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Anomaly detection by using a combination of generative adversarial networks and convolutional autoencoders
EURASIP Journal on Advances in Signal Processing volume 2022, Article number: 112 (2022)
Abstract
With the development of full digitalization, the amount of time series data generated by sensors is everincreasing; thus, time series outlier detection has become crucial. Moreover, in practice, discovering and flagging anomalies is very timeconsuming and expensive. To solve this problem, unsupervised anomaly detection methods have often been used in the past, in which the model is trained with normal data to learn its behavioral patterns. Generative adversarial networks (GANs) can simulate complex and highdimensional distributions of data and can be used to learn the behavioral patterns of normal data for unsupervised anomaly detection. However, because of the problem of convergence, GANs are difficult to train. Thus, USADs (an unsupervised anomaly detection model) utilize an autoencoder (AE) to undertake the task of the generator and discriminator and enhance the stability during adversarial training by using the AE to alleviate the problem of nonconvergence encountered in GANs. Therefore, in this study, we used the USAD’s generative adversarial training architecture combined with convolutional AEs to improve the model’s feature extraction capabilities. In addition, to reduce falsepositive outcomes caused by the prominent sharp points in the reconstructed data, we used the exponential weighted moving average method to smooth the reconstruction error, thereby improving the anomaly detection accuracy of the model. Finally, we experimented with realworld timeseries data (ECG and 2D gesture) and verified that our approach could improve accuracy. Compared to the best in the comparison method, our model improved by 0.028% in AUROC, 0.233% in AUPRC, and 0.187% in F1 on average.
1 Introduction
With the continuous development of information technology, more and more sensors and monitoring devices are being used in various fields, such as industrial applications [1], aerospace [2], medicine [3], and financial transactions [4, 5]. Moreover, sensors generate large amounts of time series data in monitoring production processes [6, 7]; thus, the exploration and application of time series data generated in production practice have become an important research topic. Among them, anomaly detection has become one of the main tasks of time series data mining, and observations that do not conform to the expected behavior in the time series data are called outliers. Timeseries anomaly detection is critical to ensure industrial equipment’s availability, reliability, and safety [8]. Anomaly detection has been studied in various applications, such as credit card fraud detection, cybersecurity intrusion detection, and troubleshooting of industrial processes.
However, detecting outliers in time series data is challenging, and time series data often have complex nonlinear, and highdimensional dynamics that are difficult to model. Anomaly detection problems can be considered supervised binary classification problems in which the deep model can automatically extract features and learn hidden variables with sufficient labeled data; this method can achieve a high accuracy rate [9]. However, labeled data are often difficult to obtain in practice. Also, it is difficult to identify anomalies never seen before. There are numerous types of anomalies, and when new types of anomalies appear, the supervised detection accuracy does not work properly.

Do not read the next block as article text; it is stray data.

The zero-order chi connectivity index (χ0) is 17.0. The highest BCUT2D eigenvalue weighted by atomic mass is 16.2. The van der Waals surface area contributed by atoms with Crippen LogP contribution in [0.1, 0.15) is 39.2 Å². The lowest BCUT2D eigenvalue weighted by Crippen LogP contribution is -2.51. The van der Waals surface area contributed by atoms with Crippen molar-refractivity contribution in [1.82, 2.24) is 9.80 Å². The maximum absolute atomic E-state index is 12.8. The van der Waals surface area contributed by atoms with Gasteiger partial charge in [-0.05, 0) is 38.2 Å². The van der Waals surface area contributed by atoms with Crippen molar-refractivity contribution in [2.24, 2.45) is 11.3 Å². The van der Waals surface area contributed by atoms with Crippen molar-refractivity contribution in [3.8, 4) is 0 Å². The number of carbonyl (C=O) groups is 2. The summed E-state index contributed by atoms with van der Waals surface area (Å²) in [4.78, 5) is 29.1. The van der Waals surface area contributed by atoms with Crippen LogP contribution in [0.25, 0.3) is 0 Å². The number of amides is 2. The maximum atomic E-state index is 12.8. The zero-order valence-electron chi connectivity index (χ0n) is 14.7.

Finding and flagging anomalies in practice is very timeconsuming and expensive. To alleviate this problem, unsupervised anomaly detection methods are often employed. Time series anomaly detection is often classified as a class of problems [10, 11] where the training set only contains normal samples. Such anomaly detection techniques can be broadly divided into predictionbased and reconstructionbased methods. Predictionbased methods [12, 13] predict the normal value of an indicator based on historical data and detect anomalies based on prediction errors. Common prediction models include the classical autoregressive moving average and autoregressive integrated moving average models [14], deep learningbased recurrent neural networks (RNNs) based on deep learning [15], and long shortterm memory network predictor (LSTM). However, this approach is not suitable for predicting indicators in certain complex systems [12]. Reconstructionbased methods learn a compressed representation of the core statistical structure of normal data and then use it to reconstruct time series and detect anomalies based on reconstruction errors. Reconstructionbased approaches typically use autoencoders (AEs) [13], representing more complex time series patterns by applying nonlinear functions for reconstruction and anomaly detection. However, such reconstructions can lead to overfitting without proper regularization, which results in low precision[10].
In addition, because generative adversarial networks (GANs) can generate quasireal synthetic data through joint learning using generators and discriminators [16], complex and highdimensional realworld data distributions can be simulated. This feature has been used successfully for anomaly detection. The detection of anomalies using GAN is the task of modeling normal behavior and detecting anomalies to measure anomaly scores using an adversarial training process [17]. However, due to problems such as mods and nonconvergence [18], GANs are difficult to train. To solve the nonconvergence problem of GANs, USADs [19] use two AEs to perform the tasks of the generator and discriminator, thus combining the advantages of AEs and adversarial training while compensating for the limitations of each technique. In this study, the USADs’ adversarial generative training architecture was combined with a convolutional AE (CAE) to improve the ability to extract features from the model, thus improving the accuracy of anomaly detection. Furthermore, to reduce false positive outcomes caused by prominent spikes in the reconstructed data, we used the exponential weighted moving average (EWMA) method to smooth the reconstruction error and further improve the model’s accuracy. The main contributions of this study are as follows.